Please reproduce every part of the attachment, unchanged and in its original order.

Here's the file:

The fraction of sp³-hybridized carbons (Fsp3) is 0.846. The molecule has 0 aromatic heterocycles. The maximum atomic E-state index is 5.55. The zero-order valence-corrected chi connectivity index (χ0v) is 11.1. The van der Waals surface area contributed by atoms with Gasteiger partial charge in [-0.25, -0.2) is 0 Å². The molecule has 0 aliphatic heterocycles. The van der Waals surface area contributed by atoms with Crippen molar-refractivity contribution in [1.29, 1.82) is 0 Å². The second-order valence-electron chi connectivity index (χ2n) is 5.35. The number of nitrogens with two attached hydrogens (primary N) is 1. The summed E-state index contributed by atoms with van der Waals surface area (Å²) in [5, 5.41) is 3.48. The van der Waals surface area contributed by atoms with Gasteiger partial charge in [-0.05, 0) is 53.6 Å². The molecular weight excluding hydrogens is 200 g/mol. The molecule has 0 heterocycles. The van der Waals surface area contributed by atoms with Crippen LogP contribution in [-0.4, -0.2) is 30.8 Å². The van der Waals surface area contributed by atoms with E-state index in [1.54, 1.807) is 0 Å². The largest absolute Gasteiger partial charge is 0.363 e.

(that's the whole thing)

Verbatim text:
The fraction of sp³-hybridized carbons (Fsp3) is 0.846. The molecule has 0 aromatic heterocycles. The maximum atomic E-state index is 5.55. The zero-order valence-corrected chi connectivity index (χ0v) is 11.1. The van der Waals surface area contributed by atoms with Gasteiger partial charge in [-0.25, -0.2) is 0 Å². The molecule has 0 aliphatic heterocycles. The van der Waals surface area contributed by atoms with Crippen molar-refractivity contribution in [1.29, 1.82) is 0 Å². The second-order valence-electron chi connectivity index (χ2n) is 5.35. The number of nitrogens with two attached hydrogens (primary N) is 1. The summed E-state index contributed by atoms with van der Waals surface area (Å²) in [5, 5.41) is 3.48. The van der Waals surface area contributed by atoms with Gasteiger partial charge in [-0.05, 0) is 53.6 Å². The molecular weight excluding hydrogens is 200 g/mol. The molecule has 0 heterocycles. The van der Waals surface area contributed by atoms with Crippen LogP contribution in [-0.4, -0.2) is 30.8 Å². The van der Waals surface area contributed by atoms with E-state index in [1.54, 1.807) is 0 Å². The largest absolute Gasteiger partial charge is 0.363 e.